The Great Manipulator

There is a bevy of foreign-policy related commentary in the newspapers Monday. Hong Kong-based author and economist Anatole Kaletsky has an op-ed in the New York Times, saying that currency-manipulation, currently being practiced par excellence by China and Japan, is here to stay, and also reminds “market fundamentalists” that Ronald Reagan was not above dabbling in the currency markets back in the day to promote U.S. interests.

The Washington Post also has its eyes on China. Robert Samuelson, contra Kaletsky, says a trade war is “the alternative” if China refuses to revalue the yuan and “may be the lesser of two evils.”

Fareed Zakaria and the Post’s editors discuss a “rising China”—Zakaria says rising powers, including Brazil and Turkey, are all talk when it comes to becoming “more centrally involved in the structures of power” because they are too focused on self-interest. And the editorial board worries that China’s recent behavior “looks more like 19th-century mercantilism” than benevolence.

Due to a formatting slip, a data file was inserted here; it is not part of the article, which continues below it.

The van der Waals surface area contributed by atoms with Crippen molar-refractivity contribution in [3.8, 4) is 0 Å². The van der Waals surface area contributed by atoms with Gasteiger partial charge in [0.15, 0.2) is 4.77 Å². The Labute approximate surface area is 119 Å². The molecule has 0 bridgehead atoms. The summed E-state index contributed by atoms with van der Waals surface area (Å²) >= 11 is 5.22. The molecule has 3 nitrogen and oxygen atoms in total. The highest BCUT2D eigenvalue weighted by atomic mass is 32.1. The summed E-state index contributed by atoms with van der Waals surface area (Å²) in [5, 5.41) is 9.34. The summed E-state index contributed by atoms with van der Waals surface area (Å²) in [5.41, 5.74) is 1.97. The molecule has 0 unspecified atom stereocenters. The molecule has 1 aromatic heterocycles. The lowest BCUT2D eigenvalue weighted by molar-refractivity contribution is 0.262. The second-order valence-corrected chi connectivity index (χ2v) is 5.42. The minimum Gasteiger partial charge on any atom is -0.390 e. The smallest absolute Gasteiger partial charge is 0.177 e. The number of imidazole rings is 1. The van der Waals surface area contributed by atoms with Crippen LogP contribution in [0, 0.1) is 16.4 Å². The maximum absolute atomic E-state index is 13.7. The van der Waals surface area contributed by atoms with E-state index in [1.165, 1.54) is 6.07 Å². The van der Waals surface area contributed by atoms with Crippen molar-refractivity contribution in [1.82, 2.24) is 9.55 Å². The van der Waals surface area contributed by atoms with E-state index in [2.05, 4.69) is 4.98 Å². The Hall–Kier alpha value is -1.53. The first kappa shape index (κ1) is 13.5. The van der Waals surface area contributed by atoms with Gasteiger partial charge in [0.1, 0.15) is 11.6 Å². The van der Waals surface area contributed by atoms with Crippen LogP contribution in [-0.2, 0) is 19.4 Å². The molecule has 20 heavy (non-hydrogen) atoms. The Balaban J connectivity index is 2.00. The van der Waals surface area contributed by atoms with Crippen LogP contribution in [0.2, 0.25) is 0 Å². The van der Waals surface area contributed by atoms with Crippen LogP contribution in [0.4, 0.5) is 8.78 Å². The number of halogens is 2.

Meanwhile, the Post is running—or rerunning?—excerpts from Bob Woodward’s book (hits store shelves today), headlining that the Pentagon “thwarted” President Obama’s attempts to find a way out of Afghanistan. James Joyner says the story line confirms what he suspected. Blake Hounshell wonders if Woodward’s portrayal of the president makes Obama look like an “insecure, armchair general.”

Also on Afghanistan, old-school Vietnam-hand Rufus Phillips warns in the Wall Street Journal that the military’s efforts to “curb corruption” could be undermined if the CIA and other civilian agencies fail to play along, which he says he experienced in Vietnam. He says keeping corrupt informants on the spy agency’s payroll is not worth the trouble and could “lose the war.”